Q: How do I begin a story that needs a lot of explanation? For example, when it takes place in another time or if the character has an extraordinary skill?
A: In writing any story, you have to start somewhere and fill in the background details as you go. You can’t cram everything into the first lines. Consider how to entice the reader into the story and, at the same time, convey the important information.
Robert Olen Butler introduces the unique circumstances of one of his short stories in its title: Jealous Husband Returns in the Form of Parrot. The first lines confirm what readers suspect: “I never can quite say as much as I know. I look at the other parrots and I wonder if it’s the same for them, if somebody is trapped in each of them, paying some kind of price for living their life in a certain way.” E. L. Doctorow begins his novel Ragtime this way: “In 1902 Father built a house at the crest of the Broadview Avenue hill in New Rochelle, New York.” The first line establishes a year and the novel goes on to reinforce and develop the era with significant, evocative detail.
In some instances, the direct approach can help situate the reader in a reality without question or hesitation. However, you must continue to reinforce and develop place and character throughout. Without specific detail and a convincing voice, the story will fall flat.
The first lines don’t have to make such direct statements. Bharati Mukherjee’s short storyThe Management of Grief begins at a point when the narrator has already learned the plane her husband and children were traveling on has crashed. The reader, however, doesn’t know this yet. “A woman I don’t know is boiling tea the Indian way in my kitchen. There are a lot of women I don’t know in my kitchen, whispering, and moving tactfully,” begins the story. Immediately, the reader understands something significant has happened. As the early sentences and paragraphs unfold, the reader collects details: radios are playing in her house, the sons of her friends are muttering about a Sikh bomb, someone asks her if she’s worried about money. The accumulation of detail provides the information, while still keeping the reader engaged in the sensory moment she inhabits.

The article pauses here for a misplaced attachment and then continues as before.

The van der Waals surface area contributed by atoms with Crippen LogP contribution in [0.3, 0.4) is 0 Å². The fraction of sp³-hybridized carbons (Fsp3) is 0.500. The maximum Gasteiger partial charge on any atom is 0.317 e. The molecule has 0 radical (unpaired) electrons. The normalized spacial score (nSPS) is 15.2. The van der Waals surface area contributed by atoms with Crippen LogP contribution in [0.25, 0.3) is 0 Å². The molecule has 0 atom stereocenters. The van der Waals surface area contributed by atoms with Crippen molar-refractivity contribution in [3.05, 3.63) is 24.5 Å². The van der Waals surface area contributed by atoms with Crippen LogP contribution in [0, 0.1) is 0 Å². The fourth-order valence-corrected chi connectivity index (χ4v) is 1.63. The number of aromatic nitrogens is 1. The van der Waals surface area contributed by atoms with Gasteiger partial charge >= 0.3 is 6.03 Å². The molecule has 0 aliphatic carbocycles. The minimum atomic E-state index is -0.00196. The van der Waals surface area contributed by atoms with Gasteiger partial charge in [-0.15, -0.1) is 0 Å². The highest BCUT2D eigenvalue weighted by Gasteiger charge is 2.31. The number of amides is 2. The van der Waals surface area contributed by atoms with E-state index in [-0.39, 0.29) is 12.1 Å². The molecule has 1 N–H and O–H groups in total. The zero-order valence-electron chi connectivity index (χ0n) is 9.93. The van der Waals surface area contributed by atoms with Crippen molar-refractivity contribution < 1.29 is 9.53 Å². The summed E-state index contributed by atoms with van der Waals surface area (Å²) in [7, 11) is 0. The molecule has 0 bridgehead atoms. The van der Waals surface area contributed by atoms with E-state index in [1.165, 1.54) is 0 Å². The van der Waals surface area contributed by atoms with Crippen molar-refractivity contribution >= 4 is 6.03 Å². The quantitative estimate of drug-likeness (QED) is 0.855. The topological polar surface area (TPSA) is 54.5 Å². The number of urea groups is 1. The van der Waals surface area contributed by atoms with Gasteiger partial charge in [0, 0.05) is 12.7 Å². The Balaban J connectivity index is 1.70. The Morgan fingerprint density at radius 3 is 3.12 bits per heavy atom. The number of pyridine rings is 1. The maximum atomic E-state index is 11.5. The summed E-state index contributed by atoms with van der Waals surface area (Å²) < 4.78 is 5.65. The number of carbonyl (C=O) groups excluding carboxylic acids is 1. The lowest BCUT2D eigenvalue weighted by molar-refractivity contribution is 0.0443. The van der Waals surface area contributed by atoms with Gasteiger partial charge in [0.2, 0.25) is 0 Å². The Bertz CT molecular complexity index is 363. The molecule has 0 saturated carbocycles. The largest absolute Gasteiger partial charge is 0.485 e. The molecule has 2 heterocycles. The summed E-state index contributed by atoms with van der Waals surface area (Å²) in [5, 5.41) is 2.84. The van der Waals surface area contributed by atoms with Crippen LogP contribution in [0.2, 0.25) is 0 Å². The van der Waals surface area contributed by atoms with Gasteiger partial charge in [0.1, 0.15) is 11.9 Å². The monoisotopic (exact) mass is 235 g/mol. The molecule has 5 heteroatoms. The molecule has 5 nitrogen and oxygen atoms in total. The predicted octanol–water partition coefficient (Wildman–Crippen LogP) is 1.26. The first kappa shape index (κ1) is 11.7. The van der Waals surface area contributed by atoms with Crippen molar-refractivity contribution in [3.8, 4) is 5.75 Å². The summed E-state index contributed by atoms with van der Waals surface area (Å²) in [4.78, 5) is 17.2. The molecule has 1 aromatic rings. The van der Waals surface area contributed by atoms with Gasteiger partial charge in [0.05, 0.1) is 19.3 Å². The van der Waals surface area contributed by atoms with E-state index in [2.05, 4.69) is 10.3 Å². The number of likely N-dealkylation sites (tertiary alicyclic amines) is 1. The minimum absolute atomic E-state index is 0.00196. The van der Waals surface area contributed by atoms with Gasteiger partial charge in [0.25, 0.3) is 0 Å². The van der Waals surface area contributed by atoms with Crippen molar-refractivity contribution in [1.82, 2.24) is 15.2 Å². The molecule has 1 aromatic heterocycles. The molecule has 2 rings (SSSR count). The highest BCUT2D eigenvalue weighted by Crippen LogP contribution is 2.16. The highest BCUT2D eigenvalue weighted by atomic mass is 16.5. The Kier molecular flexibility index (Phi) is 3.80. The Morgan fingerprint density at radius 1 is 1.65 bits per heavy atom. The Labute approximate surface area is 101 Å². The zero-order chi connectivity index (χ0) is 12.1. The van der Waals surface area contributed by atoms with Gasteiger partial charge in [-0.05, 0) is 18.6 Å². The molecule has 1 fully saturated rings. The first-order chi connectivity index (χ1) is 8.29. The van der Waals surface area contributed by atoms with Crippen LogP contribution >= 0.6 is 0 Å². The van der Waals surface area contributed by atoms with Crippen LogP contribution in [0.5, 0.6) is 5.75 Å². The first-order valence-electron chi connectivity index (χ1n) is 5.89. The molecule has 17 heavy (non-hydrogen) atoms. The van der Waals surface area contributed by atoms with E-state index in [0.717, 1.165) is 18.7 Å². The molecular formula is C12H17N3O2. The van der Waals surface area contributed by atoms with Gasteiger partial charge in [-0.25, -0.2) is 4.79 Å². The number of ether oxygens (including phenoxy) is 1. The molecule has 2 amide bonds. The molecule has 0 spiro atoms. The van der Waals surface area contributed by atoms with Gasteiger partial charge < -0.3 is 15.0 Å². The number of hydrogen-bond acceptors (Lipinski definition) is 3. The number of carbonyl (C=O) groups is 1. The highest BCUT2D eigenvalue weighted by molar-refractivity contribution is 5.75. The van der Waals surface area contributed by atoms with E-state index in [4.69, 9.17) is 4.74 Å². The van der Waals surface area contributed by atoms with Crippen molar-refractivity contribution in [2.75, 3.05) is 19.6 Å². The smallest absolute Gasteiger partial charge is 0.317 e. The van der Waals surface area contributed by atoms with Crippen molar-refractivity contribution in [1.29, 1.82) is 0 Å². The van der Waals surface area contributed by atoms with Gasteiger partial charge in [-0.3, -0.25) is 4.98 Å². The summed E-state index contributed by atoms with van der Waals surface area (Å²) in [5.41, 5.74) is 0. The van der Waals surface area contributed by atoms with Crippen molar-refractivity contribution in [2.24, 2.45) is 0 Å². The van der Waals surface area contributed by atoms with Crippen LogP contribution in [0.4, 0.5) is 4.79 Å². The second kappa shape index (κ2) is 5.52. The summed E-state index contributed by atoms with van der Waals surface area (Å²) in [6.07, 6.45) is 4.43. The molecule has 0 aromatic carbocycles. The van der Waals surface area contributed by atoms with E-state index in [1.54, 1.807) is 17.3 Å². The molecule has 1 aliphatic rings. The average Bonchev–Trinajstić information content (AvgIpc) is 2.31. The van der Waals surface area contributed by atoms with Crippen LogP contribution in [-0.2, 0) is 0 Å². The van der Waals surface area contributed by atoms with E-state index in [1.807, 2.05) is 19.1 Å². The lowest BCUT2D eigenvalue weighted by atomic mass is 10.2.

When backstory weighs on your shoulders, resist the urge to explain too much. Focus on drawing the reader into the world and let the details do the rest of the work. A statement containing the year or the character’s unique trait may be appropriate, but focus on character development, and make the world and the character vivid and real for the reader.
Brandi Reissenweber teaches fiction writing and reading fiction at Gotham Writers’ Workshop and authored the chapter on characterization in Gotham’s Writing Fiction: The Practical Guide . Her work has been published in numerous journals, including Phoebe, North Dakota Quarterly and Rattapallax. She was a James C. McCreight Fiction Fellow at the Wisconsin Institute for Creative Writing and has taught fiction at New York University, University of Wisconsin and University of Chicago. Currently, she is a visiting professor at Illinois Wesleyan University.
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